Frequently Asked Questions

Let us help you with some questions you might have

What is an Occupational Therapist?

Occupational Therapists (OTs) support you to gain health, well-being and independence through engagement in meaningful occupation.

Core skills of OTs are to analyse the physical, sensory, emotional, cognitive, spiritual and environmental aspects of your everyday activities.

Evidence shows that using your body and mind to connect and interact with people and the world through meaningful activity can change how your brain works:

  • reducing pain and distress,
  • increasing your capacities, and
  • increasing energy, pleasure and joy.

OTs apply individualised, evidence-based mind, body and sensory techniques, and adapt environments to your daily life and situation.

These techniques help you to feel comfortable, restore health and increase your capacities, so that you can do what you love.

Occupational therapists are AHPRA registered health professionals.

Who might need an OT?

If you, or your child have functional capacities that have been interrupted by chronic ill health, trauma and/or delayed development, seeing an Occupational therapist can help you.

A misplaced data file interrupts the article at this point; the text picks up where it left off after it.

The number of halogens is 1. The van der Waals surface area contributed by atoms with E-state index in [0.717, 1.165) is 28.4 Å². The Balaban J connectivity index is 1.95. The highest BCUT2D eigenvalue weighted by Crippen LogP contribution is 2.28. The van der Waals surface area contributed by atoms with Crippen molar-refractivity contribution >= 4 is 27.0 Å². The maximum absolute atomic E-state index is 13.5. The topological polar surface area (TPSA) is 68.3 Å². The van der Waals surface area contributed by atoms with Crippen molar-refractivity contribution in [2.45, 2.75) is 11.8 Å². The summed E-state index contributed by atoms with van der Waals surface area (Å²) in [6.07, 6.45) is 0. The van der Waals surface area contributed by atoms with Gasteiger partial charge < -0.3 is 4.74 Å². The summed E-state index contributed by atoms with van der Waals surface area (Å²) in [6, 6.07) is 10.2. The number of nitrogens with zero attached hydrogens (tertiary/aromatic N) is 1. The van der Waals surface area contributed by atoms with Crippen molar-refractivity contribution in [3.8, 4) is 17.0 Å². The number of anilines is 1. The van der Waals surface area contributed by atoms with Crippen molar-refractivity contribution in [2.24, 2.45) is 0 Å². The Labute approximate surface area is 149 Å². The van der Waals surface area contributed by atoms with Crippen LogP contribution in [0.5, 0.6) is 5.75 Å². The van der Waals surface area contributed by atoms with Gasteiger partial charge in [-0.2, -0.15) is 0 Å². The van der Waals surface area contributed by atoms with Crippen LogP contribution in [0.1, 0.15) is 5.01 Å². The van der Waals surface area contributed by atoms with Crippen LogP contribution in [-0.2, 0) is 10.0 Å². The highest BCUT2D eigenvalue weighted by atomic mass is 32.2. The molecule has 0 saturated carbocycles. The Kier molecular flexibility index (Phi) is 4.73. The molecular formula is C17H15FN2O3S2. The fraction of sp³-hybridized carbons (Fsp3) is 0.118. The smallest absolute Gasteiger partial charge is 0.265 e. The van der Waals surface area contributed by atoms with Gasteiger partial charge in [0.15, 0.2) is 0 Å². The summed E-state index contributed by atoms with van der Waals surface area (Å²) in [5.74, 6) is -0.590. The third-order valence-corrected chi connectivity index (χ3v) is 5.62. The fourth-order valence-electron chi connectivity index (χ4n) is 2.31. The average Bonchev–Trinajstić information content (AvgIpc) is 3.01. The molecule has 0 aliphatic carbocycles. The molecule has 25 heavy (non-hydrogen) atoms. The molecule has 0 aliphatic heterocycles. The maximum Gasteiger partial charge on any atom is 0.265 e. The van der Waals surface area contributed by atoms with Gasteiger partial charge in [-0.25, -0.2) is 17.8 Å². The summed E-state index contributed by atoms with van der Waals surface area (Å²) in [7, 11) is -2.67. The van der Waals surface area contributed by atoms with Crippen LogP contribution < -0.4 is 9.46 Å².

What conditions can an OT treat?

Occupational Therapists are trained to treat people with physical and mental health conditions. These conditions can be a result of illness and disease, trauma or developmental delay.

How can an OT help with chronic pain? Or fatigue?

Occupational therapists help people with chronic pain and fatigue through:

  • providing education about body systems,
  • teaching calming techniques, and
  • helping people to slowly and safely return to function.

Applying knowledge and strategies in everyday life changes how brains work, reducing pain an easing fatigue over the longer term.

What is sensory modulation?

Sensory modulation uses everyday sensations to change your level of arousal and help you to feel better. We have 8 senses which can make us feel more alert, less alert, or just right:

  1. Touch
  2. Taste
  3. Smell
  4. Vision
  5. Hearing
  6. Body movement and awareness of the body in space
  7. Balance
  8. Internal body sensations related to emotions

Occupational therapists may provide sensory processing assessment with questionnaires or interview which identify your unique sensory processing pattern. These patterns can change in different environments, particularly when a person has experienced trauma.

The occupational therapist will then create a sensory diet with you: helping you to identify and practice key sensory experiences which help you to feel safe in your body, calm and able to focus or energised according to what you want to do, and where you are.